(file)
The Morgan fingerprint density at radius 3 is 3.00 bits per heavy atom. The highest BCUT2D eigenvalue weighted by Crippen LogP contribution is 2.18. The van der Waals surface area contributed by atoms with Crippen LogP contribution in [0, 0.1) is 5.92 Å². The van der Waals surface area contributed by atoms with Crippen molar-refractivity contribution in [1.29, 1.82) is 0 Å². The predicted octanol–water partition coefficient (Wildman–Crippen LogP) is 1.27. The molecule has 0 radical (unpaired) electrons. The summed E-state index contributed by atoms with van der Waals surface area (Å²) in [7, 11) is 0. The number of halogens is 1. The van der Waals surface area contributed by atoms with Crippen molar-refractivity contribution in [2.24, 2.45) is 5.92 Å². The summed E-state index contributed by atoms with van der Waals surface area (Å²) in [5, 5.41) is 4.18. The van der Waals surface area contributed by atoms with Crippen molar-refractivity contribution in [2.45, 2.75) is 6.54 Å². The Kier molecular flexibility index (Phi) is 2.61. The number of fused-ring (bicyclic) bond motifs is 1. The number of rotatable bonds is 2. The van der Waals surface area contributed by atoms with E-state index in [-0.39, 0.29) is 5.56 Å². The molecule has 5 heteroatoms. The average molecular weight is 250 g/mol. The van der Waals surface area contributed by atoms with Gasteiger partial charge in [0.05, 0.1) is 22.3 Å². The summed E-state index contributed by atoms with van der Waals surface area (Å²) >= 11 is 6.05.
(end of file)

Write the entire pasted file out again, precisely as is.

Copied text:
The Morgan fingerprint density at radius 3 is 3.00 bits per heavy atom. The highest BCUT2D eigenvalue weighted by Crippen LogP contribution is 2.18. The van der Waals surface area contributed by atoms with Crippen LogP contribution in [0, 0.1) is 5.92 Å². The van der Waals surface area contributed by atoms with Crippen molar-refractivity contribution in [1.29, 1.82) is 0 Å². The predicted octanol–water partition coefficient (Wildman–Crippen LogP) is 1.27. The molecule has 0 radical (unpaired) electrons. The summed E-state index contributed by atoms with van der Waals surface area (Å²) in [7, 11) is 0. The number of halogens is 1. The van der Waals surface area contributed by atoms with Crippen molar-refractivity contribution in [2.24, 2.45) is 5.92 Å². The summed E-state index contributed by atoms with van der Waals surface area (Å²) in [5, 5.41) is 4.18. The van der Waals surface area contributed by atoms with Crippen molar-refractivity contribution in [2.45, 2.75) is 6.54 Å². The Kier molecular flexibility index (Phi) is 2.61. The number of fused-ring (bicyclic) bond motifs is 1. The number of rotatable bonds is 2. The van der Waals surface area contributed by atoms with E-state index in [-0.39, 0.29) is 5.56 Å². The molecule has 5 heteroatoms. The average molecular weight is 250 g/mol. The van der Waals surface area contributed by atoms with Gasteiger partial charge in [0.05, 0.1) is 22.3 Å². The summed E-state index contributed by atoms with van der Waals surface area (Å²) >= 11 is 6.05.